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Union President: Supermarket Chain A&P Will Fire 25,000 Grocery Workers

Bruce Vail

As A&P collapses into bankruptcy, some 25,000 employees will be fired, and a bankruptcy judge could cancel exiting union contracts.

UPDATE: Since the publication of this story, the UFCW issued the following statement to In These Times: 

The UFCW today filed a strong objection to the A&P‘s 1113(e) motion to impose immediate changes to its collective bargaining agreements with UFCW local unions. Local Unions joined in the UFCW objections and also filed their own objections. Counsel for both the UFCW and UFCW local unions will also appear in court on Monday at 10 a.m. to object to the motion and participate in the hearing.”

About 25,000 grocery workers can expect to be fired this week as mid-Atlantic regional supermarket chain A&P goes forward with plans to sell or close all of its 300 stores, according to Bruce Both, President of United Food and Commercial Workers (UFCW) Local 1500, and other sources.

Both, head of a large UFCW local in the New York City metropolitan area, sent the message to union members in a post on Local 1500’s website.

A&P has informed the [union] … that it plans to issue WARN notices to all of our members working for the company,” Both wrote on the Local 1500 website. He explained that Worker Adjustment and Retraining Notification Act (WARN) letters are required by federal law when a company like A&P intends to fire large numbers of its workers. Both’s message, however, also contained language expressing hope that the company would not carry out all of the intended firings.

A separate report from the respected Supermarket News website elaborated that the termination notices would apply to all of about 25,000 A&P employees in New York, New Jersey, Pennsylvania, Delaware, Connecticut, and Maryland.

The WARN notices inform all workers that their jobs will be terminated in 60 to 90 days. Both’s website statement, and similar statements from other union officials, stress that there are tentative arrangements in place to sell 118 stores to other grocery operators, and that many of the jobs at those stores may be saved. In earlier statements to the court, A&P said the number of jobs at those stores was about 12,500.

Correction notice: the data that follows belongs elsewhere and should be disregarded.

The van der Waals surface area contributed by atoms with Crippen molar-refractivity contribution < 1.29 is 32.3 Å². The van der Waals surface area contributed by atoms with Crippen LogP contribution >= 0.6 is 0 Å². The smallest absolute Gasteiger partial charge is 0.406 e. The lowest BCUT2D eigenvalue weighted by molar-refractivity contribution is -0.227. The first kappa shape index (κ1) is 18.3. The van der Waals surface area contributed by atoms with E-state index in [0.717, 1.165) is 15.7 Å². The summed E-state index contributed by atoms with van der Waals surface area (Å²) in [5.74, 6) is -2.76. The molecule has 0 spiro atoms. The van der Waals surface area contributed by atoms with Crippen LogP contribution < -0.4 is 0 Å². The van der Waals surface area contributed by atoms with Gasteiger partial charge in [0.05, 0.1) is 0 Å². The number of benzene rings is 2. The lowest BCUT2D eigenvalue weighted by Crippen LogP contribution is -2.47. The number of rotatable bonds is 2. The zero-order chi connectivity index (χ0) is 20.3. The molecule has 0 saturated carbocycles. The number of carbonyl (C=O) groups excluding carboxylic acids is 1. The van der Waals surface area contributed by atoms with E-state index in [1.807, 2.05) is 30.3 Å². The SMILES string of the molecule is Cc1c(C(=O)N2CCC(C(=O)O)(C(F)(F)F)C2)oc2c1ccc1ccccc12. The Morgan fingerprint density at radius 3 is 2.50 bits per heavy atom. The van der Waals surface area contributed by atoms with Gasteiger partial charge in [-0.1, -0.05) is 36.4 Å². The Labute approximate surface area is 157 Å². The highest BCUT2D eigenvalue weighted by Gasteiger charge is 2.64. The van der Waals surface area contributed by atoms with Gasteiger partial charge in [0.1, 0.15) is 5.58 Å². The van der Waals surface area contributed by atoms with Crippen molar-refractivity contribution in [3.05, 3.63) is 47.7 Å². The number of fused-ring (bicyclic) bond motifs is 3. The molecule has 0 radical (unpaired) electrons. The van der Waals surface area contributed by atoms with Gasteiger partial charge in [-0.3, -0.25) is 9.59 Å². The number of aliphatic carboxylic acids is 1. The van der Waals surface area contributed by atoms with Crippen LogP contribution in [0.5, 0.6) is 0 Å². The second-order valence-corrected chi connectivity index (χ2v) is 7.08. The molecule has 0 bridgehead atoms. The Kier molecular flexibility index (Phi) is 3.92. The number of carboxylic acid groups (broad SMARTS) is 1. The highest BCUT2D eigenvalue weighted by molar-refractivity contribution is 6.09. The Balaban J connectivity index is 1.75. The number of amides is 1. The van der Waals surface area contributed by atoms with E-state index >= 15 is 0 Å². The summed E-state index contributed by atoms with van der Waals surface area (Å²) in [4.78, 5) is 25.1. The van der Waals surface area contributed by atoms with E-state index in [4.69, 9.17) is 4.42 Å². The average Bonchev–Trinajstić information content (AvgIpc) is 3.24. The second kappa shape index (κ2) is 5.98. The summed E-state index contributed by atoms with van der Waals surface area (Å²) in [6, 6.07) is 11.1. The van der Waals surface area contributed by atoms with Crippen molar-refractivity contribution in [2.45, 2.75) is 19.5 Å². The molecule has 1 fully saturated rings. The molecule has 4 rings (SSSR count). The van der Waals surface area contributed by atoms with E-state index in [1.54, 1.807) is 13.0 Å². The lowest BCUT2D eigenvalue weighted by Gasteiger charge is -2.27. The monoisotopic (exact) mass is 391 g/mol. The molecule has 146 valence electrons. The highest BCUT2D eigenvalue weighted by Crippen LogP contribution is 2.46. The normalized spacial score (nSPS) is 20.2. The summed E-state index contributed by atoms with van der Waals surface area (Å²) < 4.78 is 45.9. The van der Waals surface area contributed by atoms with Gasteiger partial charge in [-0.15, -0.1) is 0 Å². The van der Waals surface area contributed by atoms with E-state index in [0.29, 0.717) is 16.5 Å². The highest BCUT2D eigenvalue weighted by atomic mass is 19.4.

About 2,500 A&P grocery workers had already received WARN notices earlier this month. These employees work at 25 A&P stores in New York, New Jersey, Pennsylvania, and Delaware that the company intends to close as soon as possible.

A&P spokesman Brian Shiver told In These Times the company had no comment. He would not provide any response whatsoever when asked repeatedly to confirm the widespread reports of mass firings. I don’t know anything,” he said.

As reported recently at In These Times, UFCW union officials have feared such firings since the company filed a Chapter 11 bankruptcy petition in federal court last month. Several meetings between A&P officials and union leaders have taken place in the last week, according to Both, including an Aug. 11 meeting when union officers were informed of the WARN notices.

The WARN notices appear to be part of a coordinated plan by A&P managers to force the union into economic concessions ahead of the proposed sales and closures.

Bankruptcy court records show that A&P filed a so-called Section 1113” motion on August 11, the same day that the WARN notices were announced. Under that section of the law, bankruptcy court judges are empowered to cancel or modify existing labor contracts.

In the massive Section 1113 filing, A&P specifically asks that those sections of the existing UFCW collective bargaining agreements covering severance payments to fired workers be cancelled. It stated that the cost of severance payments under existing contracts was so high that it would endanger the ability of A&P to wind down the company in an orderly way.

The company also specifically asks that so-called bumping right” be eliminated. Many UFCW contracts contain such provisions, which allow veteran employees who lose their jobs because of store closings to transfer to similar jobs at other stores within the chain. This would have special impact on the 25 stores which the company has already announced will be closed in September and October, where some of those workers currently have bumping rights to transfer to other stores that are remaining open.

A&P also asked that its Section 1113 request be given expedited handling. It seeks to schedule an August 17 hearing to approve the changes to existing labor contracts. 

Bruce Vail is a Baltimore-based freelance writer with decades of experience covering labor and business stories for newspapers, magazines and new media. He was a reporter for Bloomberg BNA’s Daily Labor Report, covering collective bargaining issues in a wide range of industries, and a maritime industry reporter and editor for the Journal of Commerce, serving both in the newspaper’s New York City headquarters and in the Washington, D.C. bureau.
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